Capillary electrophoresis as a probe of enantiospecific interactions between photoactive transition metal complexes and DNA
Schaeper, J. P.; Nelsen, L. A.; Shupe, M. A.; Herbert, B. J.; Kane-Maguire, N.; Wheeler, J. F. Capillary electrophoresis as a probe of enantiospecific interactions between photoactive transition metal complexes and DNA. Electrophoresis 2003, 24, 2704-10.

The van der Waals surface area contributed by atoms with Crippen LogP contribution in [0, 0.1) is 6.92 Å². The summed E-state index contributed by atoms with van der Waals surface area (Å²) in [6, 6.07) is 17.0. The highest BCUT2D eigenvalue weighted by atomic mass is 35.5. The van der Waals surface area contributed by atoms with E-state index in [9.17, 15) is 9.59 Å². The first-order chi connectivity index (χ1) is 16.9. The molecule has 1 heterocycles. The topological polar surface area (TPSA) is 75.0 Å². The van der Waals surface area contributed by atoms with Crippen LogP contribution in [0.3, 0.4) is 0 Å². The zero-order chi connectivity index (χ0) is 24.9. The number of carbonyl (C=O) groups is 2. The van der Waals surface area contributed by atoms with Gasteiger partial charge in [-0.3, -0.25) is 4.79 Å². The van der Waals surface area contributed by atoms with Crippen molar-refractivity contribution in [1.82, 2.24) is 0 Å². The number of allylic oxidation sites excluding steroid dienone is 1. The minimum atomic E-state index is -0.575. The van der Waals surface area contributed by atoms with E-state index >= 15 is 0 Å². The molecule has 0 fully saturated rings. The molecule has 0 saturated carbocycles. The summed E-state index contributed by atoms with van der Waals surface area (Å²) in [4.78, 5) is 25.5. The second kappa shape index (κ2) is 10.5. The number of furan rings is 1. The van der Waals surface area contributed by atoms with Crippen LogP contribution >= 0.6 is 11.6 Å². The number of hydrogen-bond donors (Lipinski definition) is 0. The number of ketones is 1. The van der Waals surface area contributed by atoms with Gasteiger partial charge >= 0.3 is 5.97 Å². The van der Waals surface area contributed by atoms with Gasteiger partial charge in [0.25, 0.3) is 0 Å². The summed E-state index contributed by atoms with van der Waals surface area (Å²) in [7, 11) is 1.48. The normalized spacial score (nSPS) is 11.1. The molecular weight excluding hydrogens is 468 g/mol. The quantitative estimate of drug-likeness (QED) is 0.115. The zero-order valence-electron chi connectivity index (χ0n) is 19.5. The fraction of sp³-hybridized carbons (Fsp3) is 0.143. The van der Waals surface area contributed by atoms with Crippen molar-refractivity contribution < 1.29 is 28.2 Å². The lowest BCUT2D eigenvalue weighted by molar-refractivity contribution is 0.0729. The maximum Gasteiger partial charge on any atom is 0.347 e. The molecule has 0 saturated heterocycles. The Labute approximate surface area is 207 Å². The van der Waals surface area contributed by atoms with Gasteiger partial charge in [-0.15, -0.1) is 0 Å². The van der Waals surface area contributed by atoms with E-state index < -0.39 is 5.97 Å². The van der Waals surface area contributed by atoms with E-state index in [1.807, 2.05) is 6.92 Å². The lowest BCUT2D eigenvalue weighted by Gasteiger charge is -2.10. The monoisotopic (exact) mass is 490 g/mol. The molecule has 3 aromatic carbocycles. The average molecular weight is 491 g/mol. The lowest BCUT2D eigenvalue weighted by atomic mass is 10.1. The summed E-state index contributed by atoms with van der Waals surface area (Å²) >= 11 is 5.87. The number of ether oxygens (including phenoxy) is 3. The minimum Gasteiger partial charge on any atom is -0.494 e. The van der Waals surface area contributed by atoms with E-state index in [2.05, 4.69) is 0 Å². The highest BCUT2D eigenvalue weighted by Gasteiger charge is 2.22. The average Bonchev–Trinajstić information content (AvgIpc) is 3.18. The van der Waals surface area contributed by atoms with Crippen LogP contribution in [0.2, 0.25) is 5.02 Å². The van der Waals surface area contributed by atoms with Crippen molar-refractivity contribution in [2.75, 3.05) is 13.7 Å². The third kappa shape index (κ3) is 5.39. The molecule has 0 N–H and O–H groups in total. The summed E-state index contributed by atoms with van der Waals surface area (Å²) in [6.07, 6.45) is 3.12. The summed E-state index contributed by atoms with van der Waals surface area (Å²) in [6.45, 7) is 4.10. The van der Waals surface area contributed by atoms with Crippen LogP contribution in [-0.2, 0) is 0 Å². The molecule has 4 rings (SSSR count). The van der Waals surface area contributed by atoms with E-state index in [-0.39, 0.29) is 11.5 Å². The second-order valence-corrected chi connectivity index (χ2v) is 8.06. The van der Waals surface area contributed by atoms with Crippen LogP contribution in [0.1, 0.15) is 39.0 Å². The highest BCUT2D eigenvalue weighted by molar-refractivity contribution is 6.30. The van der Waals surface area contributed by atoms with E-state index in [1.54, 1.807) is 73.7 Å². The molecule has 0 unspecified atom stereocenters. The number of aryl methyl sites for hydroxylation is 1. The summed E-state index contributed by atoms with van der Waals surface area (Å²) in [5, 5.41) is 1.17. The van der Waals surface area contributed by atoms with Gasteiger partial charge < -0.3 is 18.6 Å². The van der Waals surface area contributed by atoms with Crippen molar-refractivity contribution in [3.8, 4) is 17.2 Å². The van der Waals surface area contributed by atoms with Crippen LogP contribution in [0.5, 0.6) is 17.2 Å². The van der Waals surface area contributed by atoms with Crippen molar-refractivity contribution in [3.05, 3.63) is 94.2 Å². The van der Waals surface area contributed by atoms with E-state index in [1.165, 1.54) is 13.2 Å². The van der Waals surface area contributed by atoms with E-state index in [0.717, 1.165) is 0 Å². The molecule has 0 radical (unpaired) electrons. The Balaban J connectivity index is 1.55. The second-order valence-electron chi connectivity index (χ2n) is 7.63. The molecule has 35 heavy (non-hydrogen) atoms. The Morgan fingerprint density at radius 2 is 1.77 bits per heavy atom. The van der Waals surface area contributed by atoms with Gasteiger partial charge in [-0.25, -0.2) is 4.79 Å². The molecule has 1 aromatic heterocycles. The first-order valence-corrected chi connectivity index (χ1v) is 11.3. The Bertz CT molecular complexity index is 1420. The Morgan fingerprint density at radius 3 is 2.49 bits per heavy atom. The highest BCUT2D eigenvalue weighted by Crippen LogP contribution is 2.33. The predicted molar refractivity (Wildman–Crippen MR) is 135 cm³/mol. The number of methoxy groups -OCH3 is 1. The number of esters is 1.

Recently, we have demonstrated the capacity to separate chiral transition metal (TM) complexes of the type M(diimine)(3)](n+) using CE buffers containing chiral tartrate salts. In separate work, several chromium(III)-tris-diimine complexes in particular have been shown to bind enantioselectively with calf-thymus (CT) DNA, and a qualitative assessment of the relative strength and enantiospecificity of this interaction is of significant interest in the characterization of these complexes as potential DNA photocleavage agents. Here, we describe two convenient approaches to investigate such binding behavior using chiral CE. For complexes with lower DNA affinities exhibiting primarily surface binding, DNA itself is used as the chiral resolving agent in the electrophoretic buffer. In this approach, resolution of the TM complexes into their Lambda and Delta isomers is achieved with the isomer eluting later exhibiting superior binding affinity toward DNA. For more strongly bound TM complexes containing ligands known to intercalate with DNA, the Cr(diimine)(3)](3+) complexes are preincubated with oligonucleotide and subsequently enantiomerically resolved in a dibenzoyl-L-tartrate buffer system that facilitates analysis of the unbound TM species only. Differences in isomer binding affinity are distinguished by the relative peak areas of the Lambda- and Delta-isomers, and relative binding strengths of different complexes can be inferred from comparison of the total amount of unbound complex at equivalent DNA/TM ratios.